Brain damage can be detected in COVID-19 patients
1 March 2021
Many COVID-19 patients have neurological symptoms, but routine tests usually do not show any effect on the brain. In a study at Uppsala University, researchers have discovered brain damage in patients by analysing samples from their spinal fluid.
“These are in-patients being cared for at Uppsala University Hospital with mild or severe neurological symptoms. We are looking at how to diagnose this, provide a prognosis for these patients and monitor the long-term effects,” says Elham Rostami, a neurosurgeon at Uppsala University Hospital and researcher at Uppsala University.
She and her team presented their research on COVID-19 and damage to nerve cells in the brain early in the pandemic. The COVID-19 Neuro study was initiated in April 2020 in collaboration with Karolinska Institutet, Stockholm University, the University of Gothenburg and several teams at Uppsala University. The European Journal of Neurology recently published a substudy of 19 patients.
What neurological symptoms do the patients have?
“Everything from headaches and loss of smell and taste to more severe neurological symptoms, such as losing consciousness or suffering brain damage.”
How will you follow up on them?
“The patients will be followed up annually. We conduct both a clinical examination and various tests of cognitive ability, such as difficulty concentrating, memory difficulties and fatigue. In some cases, we also follow up with an MRI. A select few will undergo PET scans.”
So this is largely concerned with detecting damage to the brain?
“Yes. When patients have symptoms and undergo lumbar puncture, we do not see any major deviations in the usual routine tests. For research purposes, we have looked for brain injury markers that have been used in concussions and skull injuries. We also look at antibodies in the spinal fluid and how that might correlate with acute and residual symptoms.”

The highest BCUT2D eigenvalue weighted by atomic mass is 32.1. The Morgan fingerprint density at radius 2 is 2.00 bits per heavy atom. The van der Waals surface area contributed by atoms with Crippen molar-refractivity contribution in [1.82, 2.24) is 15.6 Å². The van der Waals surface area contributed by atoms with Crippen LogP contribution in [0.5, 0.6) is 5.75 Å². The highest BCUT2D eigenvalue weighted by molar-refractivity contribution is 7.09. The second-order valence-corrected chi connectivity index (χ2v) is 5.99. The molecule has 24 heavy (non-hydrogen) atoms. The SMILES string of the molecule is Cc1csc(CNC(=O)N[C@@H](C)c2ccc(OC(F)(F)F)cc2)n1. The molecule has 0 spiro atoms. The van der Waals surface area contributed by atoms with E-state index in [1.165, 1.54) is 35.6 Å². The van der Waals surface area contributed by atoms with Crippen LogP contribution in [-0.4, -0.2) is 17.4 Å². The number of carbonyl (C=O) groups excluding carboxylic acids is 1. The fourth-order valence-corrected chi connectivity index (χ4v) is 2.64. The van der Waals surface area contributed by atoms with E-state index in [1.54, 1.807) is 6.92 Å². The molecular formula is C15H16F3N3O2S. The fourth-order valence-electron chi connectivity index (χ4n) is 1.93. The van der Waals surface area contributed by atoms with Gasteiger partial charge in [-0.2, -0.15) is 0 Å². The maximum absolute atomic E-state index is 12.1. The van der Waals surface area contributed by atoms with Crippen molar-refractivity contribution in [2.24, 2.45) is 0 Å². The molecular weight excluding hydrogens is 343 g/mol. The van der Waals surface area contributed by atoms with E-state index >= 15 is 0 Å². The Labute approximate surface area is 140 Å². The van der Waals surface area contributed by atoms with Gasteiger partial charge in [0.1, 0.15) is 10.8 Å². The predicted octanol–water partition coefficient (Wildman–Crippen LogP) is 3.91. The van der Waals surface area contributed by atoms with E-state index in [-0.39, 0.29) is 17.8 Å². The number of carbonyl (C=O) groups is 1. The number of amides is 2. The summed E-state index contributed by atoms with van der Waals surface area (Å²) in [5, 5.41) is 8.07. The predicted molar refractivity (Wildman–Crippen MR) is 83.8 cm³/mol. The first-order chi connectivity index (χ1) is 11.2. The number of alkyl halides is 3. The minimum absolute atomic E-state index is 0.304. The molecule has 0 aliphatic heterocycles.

In the spinal fluid, you can see proteins that are secreted when brain damage has occurred. Can this be used in health care?
“For some diagnoses, these markers are already used, but for COVID-19, our team and maybe a few others are the only ones in the world that have looked at this. We test all our patients when we take spinal cord samples. We were one of the first to report that we detected this in the spinal fluid and among the first to report a severe encephalitis case (inflammation of the brain) as a result of COVID-19. As more time passes, we will see more studies on this, especially on those with residual neurological symptoms.”
Why does COVID-19 cause certain neurological injuries?
“There currently are various theories, and it probably has to do with different groups of patients. One alternative that has been discussed and observed in animal experiments is a direct attack on the brain cells by the virus, but if that mechanism occurs in humans, it probably involves an extremely small group of patients. In some other cases, we suspect an autoimmune reaction occurs when the disease attacks the brain. Then there is a group with neurological symptoms resulting from strokes and blood clots. The more we learn about how the virus attacks the nervous system, the better we will become at diagnoses and prognoses when we see this in health care.”
How can this be treated?
“In the severe cases, we have treated the patients with plasmapheresis in Uppsala, and in the few cases in question, this has gone very well. But larger studies are needed, where we can evaluate the real results of the treatment, which groups should receive it and when it should begin.”
What research remains to be done in this area?
“There is so much to look at. For example, why do some suffer very severe neurological damage and severe residual symptoms while others lack even common cold symptoms. There is also a question of the socio-economic effects. Some people who are totally affected by their symptoms cannot go back to work, although they have been very active in the past.”
“For both patients and the health care system, it is very important to be able to detect effects on the nervous system that are directly linked to COVID-19 through blood tests or spinal cord tests, for example. Then patients can feel validated and more easily deal with their situation, while the health care system can find ways to respond and possibly treat this.”
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